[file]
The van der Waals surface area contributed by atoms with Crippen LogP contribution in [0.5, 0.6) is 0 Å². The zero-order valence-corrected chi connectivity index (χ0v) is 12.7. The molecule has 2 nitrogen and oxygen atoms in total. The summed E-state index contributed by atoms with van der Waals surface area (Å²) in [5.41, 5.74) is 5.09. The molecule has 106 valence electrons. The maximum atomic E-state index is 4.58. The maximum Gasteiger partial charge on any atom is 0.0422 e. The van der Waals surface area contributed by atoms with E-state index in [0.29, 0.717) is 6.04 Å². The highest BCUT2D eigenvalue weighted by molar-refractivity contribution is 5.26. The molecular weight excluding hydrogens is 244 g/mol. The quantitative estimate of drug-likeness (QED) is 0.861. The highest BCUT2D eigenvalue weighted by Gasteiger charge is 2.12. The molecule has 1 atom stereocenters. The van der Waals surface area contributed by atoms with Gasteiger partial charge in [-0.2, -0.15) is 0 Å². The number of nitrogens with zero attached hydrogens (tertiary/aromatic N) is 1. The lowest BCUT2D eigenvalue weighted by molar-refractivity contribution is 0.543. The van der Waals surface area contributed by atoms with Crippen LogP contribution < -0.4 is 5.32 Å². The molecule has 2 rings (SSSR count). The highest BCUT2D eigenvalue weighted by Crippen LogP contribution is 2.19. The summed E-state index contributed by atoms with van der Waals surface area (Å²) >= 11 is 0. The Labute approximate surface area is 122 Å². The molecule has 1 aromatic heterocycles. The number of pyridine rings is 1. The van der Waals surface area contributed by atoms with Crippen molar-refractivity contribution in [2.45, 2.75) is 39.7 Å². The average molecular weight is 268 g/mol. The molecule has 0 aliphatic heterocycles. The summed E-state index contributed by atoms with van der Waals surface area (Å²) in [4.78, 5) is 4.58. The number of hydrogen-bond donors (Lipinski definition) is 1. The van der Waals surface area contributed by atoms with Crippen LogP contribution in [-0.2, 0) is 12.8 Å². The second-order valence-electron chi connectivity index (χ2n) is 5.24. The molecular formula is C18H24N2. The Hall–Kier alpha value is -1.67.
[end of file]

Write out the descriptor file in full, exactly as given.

The van der Waals surface area contributed by atoms with Crippen LogP contribution in [0.5, 0.6) is 0 Å². The zero-order valence-corrected chi connectivity index (χ0v) is 12.7. The molecule has 2 nitrogen and oxygen atoms in total. The summed E-state index contributed by atoms with van der Waals surface area (Å²) in [5.41, 5.74) is 5.09. The molecule has 106 valence electrons. The maximum atomic E-state index is 4.58. The maximum Gasteiger partial charge on any atom is 0.0422 e. The van der Waals surface area contributed by atoms with E-state index in [0.29, 0.717) is 6.04 Å². The highest BCUT2D eigenvalue weighted by molar-refractivity contribution is 5.26. The molecular weight excluding hydrogens is 244 g/mol. The quantitative estimate of drug-likeness (QED) is 0.861. The highest BCUT2D eigenvalue weighted by Gasteiger charge is 2.12. The molecule has 1 atom stereocenters. The van der Waals surface area contributed by atoms with Gasteiger partial charge in [-0.2, -0.15) is 0 Å². The number of nitrogens with zero attached hydrogens (tertiary/aromatic N) is 1. The lowest BCUT2D eigenvalue weighted by molar-refractivity contribution is 0.543. The van der Waals surface area contributed by atoms with Crippen LogP contribution < -0.4 is 5.32 Å². The molecule has 2 rings (SSSR count). The highest BCUT2D eigenvalue weighted by Crippen LogP contribution is 2.19. The summed E-state index contributed by atoms with van der Waals surface area (Å²) >= 11 is 0. The Labute approximate surface area is 122 Å². The molecule has 1 aromatic heterocycles. The number of pyridine rings is 1. The van der Waals surface area contributed by atoms with Crippen molar-refractivity contribution in [2.45, 2.75) is 39.7 Å². The average molecular weight is 268 g/mol. The molecule has 0 aliphatic heterocycles. The summed E-state index contributed by atoms with van der Waals surface area (Å²) in [4.78, 5) is 4.58. The number of hydrogen-bond donors (Lipinski definition) is 1. The van der Waals surface area contributed by atoms with Crippen LogP contribution in [-0.2, 0) is 12.8 Å². The second-order valence-electron chi connectivity index (χ2n) is 5.24. The molecular formula is C18H24N2. The Hall–Kier alpha value is -1.67.